MADRID: Spain's government on Tuesday faced a vote of no confidence tabled by the far-left Podemos to denounce a series of corruption scandals that have hit Prime Minister Mariano Rajoy's conservative party.
The motion is unlikely to succeed as a majority of lawmakers plan to vote against it or abstain, but it is once again shining the spotlight on the ruling Popular Party (PP), whose reputation has been damaged by graft case after graft case.
"You have more (party) members under investigation than lawmakers in the lower and upper houses," Irene Montero, a 29-year-old Podemos lawmaker, told parliament before enumerating cases hitting the PP.
"You want to normalise the plundering of public coffers, normalise spending cuts... you want to normalise the deterioration of our health system," she said, as Rajoy sat listening.
Pablo Iglesias, the charismatic leader of anti-austerity Podemos, will then outline his project for Spain as an alternative prime ministerial candidate, if the vote of no confidence were to succeed.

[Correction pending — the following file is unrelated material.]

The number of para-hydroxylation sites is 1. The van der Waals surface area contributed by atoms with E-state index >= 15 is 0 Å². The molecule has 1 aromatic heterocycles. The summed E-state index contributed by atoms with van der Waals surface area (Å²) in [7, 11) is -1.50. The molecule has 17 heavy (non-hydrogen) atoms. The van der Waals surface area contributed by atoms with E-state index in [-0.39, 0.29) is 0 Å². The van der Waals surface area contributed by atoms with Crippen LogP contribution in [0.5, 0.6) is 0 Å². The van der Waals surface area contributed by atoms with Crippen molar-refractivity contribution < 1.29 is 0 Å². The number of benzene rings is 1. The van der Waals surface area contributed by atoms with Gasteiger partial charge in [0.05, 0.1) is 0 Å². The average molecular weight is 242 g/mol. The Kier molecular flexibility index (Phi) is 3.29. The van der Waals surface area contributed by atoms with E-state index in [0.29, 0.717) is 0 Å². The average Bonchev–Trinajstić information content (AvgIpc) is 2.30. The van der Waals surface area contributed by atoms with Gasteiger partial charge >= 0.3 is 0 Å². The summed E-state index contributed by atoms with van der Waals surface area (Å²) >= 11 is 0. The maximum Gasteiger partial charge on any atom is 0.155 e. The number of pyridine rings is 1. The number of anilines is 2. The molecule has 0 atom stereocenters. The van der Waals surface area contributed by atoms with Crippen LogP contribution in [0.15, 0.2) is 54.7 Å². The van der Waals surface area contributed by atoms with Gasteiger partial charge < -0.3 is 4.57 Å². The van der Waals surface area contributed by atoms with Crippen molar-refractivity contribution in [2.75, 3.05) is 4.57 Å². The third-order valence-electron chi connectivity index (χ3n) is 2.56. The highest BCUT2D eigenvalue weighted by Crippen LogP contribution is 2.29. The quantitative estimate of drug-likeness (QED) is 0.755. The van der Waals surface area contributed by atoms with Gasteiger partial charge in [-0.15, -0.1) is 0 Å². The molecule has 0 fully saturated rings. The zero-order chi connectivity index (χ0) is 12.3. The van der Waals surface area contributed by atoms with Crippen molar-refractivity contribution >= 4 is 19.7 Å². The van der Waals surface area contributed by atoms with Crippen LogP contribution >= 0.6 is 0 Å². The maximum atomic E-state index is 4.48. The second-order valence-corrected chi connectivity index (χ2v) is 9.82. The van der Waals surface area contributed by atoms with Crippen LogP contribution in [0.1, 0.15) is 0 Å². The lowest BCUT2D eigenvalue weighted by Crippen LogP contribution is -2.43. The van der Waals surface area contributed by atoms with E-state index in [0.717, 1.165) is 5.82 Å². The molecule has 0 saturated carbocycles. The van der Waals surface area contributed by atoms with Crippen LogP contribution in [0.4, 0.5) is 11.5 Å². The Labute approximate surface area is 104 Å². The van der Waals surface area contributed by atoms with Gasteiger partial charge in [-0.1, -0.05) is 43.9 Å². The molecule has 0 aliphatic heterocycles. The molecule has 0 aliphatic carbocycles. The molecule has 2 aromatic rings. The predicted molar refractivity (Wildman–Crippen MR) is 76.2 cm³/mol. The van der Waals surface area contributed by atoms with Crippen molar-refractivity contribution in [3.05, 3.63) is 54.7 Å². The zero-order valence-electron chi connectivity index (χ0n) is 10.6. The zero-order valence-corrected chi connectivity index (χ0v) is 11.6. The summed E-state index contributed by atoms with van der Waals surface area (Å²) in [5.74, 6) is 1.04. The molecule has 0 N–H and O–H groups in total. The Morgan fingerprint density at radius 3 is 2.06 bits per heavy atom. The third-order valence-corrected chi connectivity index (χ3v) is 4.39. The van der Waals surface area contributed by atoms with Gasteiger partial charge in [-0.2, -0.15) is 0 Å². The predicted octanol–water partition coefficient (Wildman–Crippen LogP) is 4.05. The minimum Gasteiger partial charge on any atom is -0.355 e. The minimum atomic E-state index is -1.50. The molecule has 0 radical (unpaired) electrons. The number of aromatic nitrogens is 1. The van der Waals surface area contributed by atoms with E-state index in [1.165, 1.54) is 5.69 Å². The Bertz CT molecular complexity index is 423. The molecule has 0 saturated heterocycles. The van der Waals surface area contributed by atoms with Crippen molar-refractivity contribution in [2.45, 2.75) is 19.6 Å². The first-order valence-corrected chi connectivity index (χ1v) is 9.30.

But this is unlikely.
Rajoy may be at the head of a minority government, but the PP still has 137 lawmakers out of a total of 350.
They will all vote against the motion, as will the 32 MPs of centre-right party Ciudadanos.
The main opposition Socialists, who have 85 parliamentary seats, plan to abstain in the vote, which could take place later Tuesday or Wednesday depending on the length of the debate.
This is only the third vote of no confidence to take place in Spain since the 1977 transition to democracy after the death of dictator Francisco Franco, and none have ever succeeded.
Corruption is a major issue in Spain, which last year scored its worst ranking in Transparency International's annual corruption perceptions index.
It has mainly hit the PP, with even Rajoy called to appear as a witness next month in a major graft trial involving members of his party.
But the Socialists and regional politicians have also had their share of scandals.
Such is public anger over the issue that many voters flocked to Podemos and Ciudadanos, two relatively new parties, in general elections last year.
Opinion polls regularly show that after sky-high unemployment, corruption is Spaniards' main concern.